The Boy Scout

“In one of the pockets there should be a lot of bachelor buttons, the sort that you do not have to sew on to your clothes, but which fasten with a snap, something like glove buttons. There should be a pocket made in your shirt or vest to fit your notebook, and a part of it stitched up to hold a pencil and a toothbrush….

No camper, be he hunter, fisherman, scout, naturalist, explorer, prospector, soldier or lumberman, should go into the woods without a notebook and hard lead pencil. Remember that notes made with a hard pencil will last longer than those made with ink, and be readable as long as the paper lasts.

Every scientist and every surveyor knows this and it is only tenderfeet, who use a soft pencil and fountain pen for making field notes, because an upset canoe will blur all ink marks and the constant rubbing of the pages of the book will smudge all soft pencil marks.

Therefore, have a pocket especially made, so that your notebook, pencil and fountain pen, if you insist upon including it—will fit snugly with no chance of dropping out.” -The American Boys’ Handybook of Camp-lore and Woodcraft, By Daniel Carter Beard, 1920

The Doctor

“When I started in practice, I got in the habit of putting many of my spare moments (had plenty of them!) into studying up some of the rarer diseases that we had to deal with. I would read up all I could find on one subject, then I would take some time in thinking it over, then I would formulate a plan of treatment and write it out in a pocket-notebook. In after years, that old notebook helped me out of a good many difficult situations; and some of the best work I have ever done has come from those notes.” -The American Journal of Clinical Medicine, Volume 25, 1918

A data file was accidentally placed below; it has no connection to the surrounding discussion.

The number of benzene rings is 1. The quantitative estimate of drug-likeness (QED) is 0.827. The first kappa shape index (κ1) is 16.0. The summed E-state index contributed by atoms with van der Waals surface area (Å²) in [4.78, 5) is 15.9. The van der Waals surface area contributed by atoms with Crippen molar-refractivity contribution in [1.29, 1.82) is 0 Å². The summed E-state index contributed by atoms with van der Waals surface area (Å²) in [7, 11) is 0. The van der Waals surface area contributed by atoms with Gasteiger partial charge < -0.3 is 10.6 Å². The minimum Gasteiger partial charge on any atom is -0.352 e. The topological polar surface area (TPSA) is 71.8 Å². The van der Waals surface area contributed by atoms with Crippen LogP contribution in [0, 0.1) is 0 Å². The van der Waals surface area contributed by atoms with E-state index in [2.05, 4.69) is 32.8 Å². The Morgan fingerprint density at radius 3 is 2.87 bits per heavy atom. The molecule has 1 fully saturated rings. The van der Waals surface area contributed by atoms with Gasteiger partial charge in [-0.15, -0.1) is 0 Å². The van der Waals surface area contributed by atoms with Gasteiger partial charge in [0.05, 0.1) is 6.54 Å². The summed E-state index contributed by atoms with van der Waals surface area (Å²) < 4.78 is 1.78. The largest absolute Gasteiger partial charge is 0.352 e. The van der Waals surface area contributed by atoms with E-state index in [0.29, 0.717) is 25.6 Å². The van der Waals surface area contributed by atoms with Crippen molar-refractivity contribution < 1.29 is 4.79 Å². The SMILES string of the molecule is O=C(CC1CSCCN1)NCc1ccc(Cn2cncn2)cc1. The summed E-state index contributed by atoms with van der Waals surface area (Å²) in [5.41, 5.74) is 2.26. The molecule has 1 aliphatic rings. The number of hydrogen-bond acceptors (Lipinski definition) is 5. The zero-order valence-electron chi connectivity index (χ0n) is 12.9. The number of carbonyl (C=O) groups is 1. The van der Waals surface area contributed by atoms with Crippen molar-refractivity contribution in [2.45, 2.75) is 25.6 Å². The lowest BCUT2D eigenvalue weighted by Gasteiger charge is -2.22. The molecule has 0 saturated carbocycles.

The Architect

“The little pocket notebook, I soon discovered, was not a record book in the accounting sense of the term. Nevertheless, it was a very necessary part of the architect’s business paraphernalia. The rules of the American Institute of Architects do not permit members of the profession to advertise, or go after new business in most of the ways that are current among commercial organizations. Therefore, the successful architect is a man with a wide ‘acquaintance among the classes of persons who are likely to become builders. He quickly learns to take note of projected buildings, in order to follow up the prospective owners, and secure for his own office the work of designing the building.

This is the purpose of the architect’s pocket notebook. Whenever he gets wind from any source of a projected building, he makes a note of it. Sometimes he secures his information from news notes in the daily papers; more frequently he gets advance information from the people he associates with, and from regular commercial agency reports. If the prospect has in mind constructing a building of the class the architect is used to handling, he makes a personal call on the owner.

‘Sometimes,’ says the architect, ‘I don’t need to use my little book so strenuously as at other times. A growing reputation and a ‘come-back’ clientele are gradually making it possible for me to devote less time to getting business and more time to handling the work that is under way. I keep the book up from habit; and occasionally it brings me a job of the kind I particularly want, and might miss if I didn’t have my notebook as a daily reminder.’” -The Magazine of Business, Volume 27, By Arch Wilkinson Shaw, 1915

The Naturalist

“I am often asked to recommend the best kind of notebook and diary to use for nature observations; but I have never seen any that is satisfying. The value of notes depends upon their being taken on the spot. If you think that you can carry the records of a country ramble home in your head and write them down at your leisure in the evenings, you are very much mistaken. You must carry them home, already written, in your pocket; and for that purpose you must have a handy pocket notebook. But the notes hurriedly written on the spot are not, of course, intended to be your permanent record. Indeed, your penciled scrawls on a cold day would often become unintelligible within a week. If, however, you use a good system of abbreviations, you will find that you can get a surprising amount of detailed observation into each small page of the pocket notebook; and if the book is “self-opening,” i.e., if the pencil is always fixed to the page on which the next entry will be made, very little time is spent in taking the notes.” -Country-Side: A Wildlife Magazine, Volume 4, By British Empire Naturalist’s Association, 1928